It is preferable to have had some experience of Clown, but those without experience are Welcome, in the knowledge that they may be receiving a lot of input in a short space of time!

+34 622 110 537

Saturday 25 February 2012

Mickey Mouse and Julius Caesar, Two Clowns Busking on the South Bank, London

Looking for a busking pitch on the South Bank, where officially permission must be sought from the owners of this privately owned piece of land. But not getting any reply from the owners, it's a question of trial and error.  Next to a couple of fancy human statues who have put a lot of work into their costumes we find the ubiquitous Mickey Mouse. Everyone wearing a Mickey Mouse costume that I've seen seems to have the same gestural language. I don't just mean that they all wave, but that they also all have the same kind of shuffling movement, combined with a lack of fixed points probably brought on by the way the weight of the costume is distributed. In contrast, the posh statues have a mime-trained look, displaying their technique with pride. Not being a fan anymore of such clean-lined gestuality (I had a good year doing mime in the Theatre Jeune de Narbonne, partly as my French wasn't good enough to speak on stage) I find I am not prejudiced aesthetically in favour of either Mickey or Julius Caesar. They appear to me as equal contestants, and my impression is that they both work on the same fundamental principles. Leaving aside quesitons of aesthetic superiority, people are attracted to Mickey and Julius becaue of .... what is it exactly? The strangeness of these other-worldly beings, arrived from another world, the world of the dead, or the never having been born? Mythical incarnations, sent to bless, or to scare us. Isn't it that essentially what makes them tick? My own field, clowning, surely then comes into the same category. Appear as a clown, and you are a clown. Let us place two clowns side by side. One, who has trained with several world-reknowned teachers, spending large sums on workshops to gurus who sometimes deliver and sometimes do not, travelling internationally to improve his/her understanding and practice of clowning, seeking out the truth of their own vulnerability in the moment, exposing their inner clown to the audience, and costumed thoughfully, drawing on ocntemporary and historical fahions of clowning, but always looking for what makes them as an individual work best and appear mot ridiculous. The other, costumed in an off-the-peg multi-coloured, synthetic-fabric outfit, no training, no thought. Both clowns.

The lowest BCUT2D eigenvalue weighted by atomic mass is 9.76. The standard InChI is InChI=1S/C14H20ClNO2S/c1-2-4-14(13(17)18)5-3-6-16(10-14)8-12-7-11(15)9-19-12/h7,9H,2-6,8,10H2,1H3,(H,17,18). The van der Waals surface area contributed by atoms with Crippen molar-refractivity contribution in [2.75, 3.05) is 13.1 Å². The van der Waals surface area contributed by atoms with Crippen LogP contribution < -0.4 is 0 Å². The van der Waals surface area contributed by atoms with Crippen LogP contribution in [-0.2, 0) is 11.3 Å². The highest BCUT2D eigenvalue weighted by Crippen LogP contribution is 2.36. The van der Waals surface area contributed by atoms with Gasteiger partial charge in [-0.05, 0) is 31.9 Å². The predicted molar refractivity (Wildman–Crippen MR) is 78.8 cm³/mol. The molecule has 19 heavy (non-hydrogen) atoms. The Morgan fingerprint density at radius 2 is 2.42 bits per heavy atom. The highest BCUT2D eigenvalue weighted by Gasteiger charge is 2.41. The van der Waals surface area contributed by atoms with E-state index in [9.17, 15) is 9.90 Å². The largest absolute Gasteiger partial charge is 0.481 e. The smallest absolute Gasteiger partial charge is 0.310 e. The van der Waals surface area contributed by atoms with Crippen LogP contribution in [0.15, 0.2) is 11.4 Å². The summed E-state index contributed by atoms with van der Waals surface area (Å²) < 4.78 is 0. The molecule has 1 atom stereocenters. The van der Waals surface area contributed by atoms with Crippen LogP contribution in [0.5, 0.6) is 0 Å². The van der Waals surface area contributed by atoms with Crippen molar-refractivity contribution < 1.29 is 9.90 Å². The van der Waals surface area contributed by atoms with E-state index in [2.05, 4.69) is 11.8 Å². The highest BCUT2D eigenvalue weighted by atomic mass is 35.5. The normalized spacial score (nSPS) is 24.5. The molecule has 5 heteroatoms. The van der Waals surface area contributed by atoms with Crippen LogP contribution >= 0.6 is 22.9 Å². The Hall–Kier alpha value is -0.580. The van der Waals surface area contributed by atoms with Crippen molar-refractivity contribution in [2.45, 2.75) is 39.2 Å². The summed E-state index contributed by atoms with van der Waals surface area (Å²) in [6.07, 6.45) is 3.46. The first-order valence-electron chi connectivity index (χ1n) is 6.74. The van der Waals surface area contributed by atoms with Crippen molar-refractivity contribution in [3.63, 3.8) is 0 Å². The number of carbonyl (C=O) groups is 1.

Today, I don't fancy competing with the statues, I've come to play music, so I choose the other side of Hungerford Bridge, placed strategically to allow viewing and litening from those descending the bridge, those in the terraces outside the Royal Festival Hall, and anyone else strolling along the river on this sunny-ish lunchtime. It's the ideal spot, there's enough space not to annoy anyone who doesn't want to listen, but excellent sightlines. The only drawback is it isn't permitted here, so I last half an hour at most. Still, it's worth it for the positive reactions from those who frequent these spaces dedicated to high art. They are generally an appreciative and discerning audience. I wonder if they prefer Mickey or Caesar?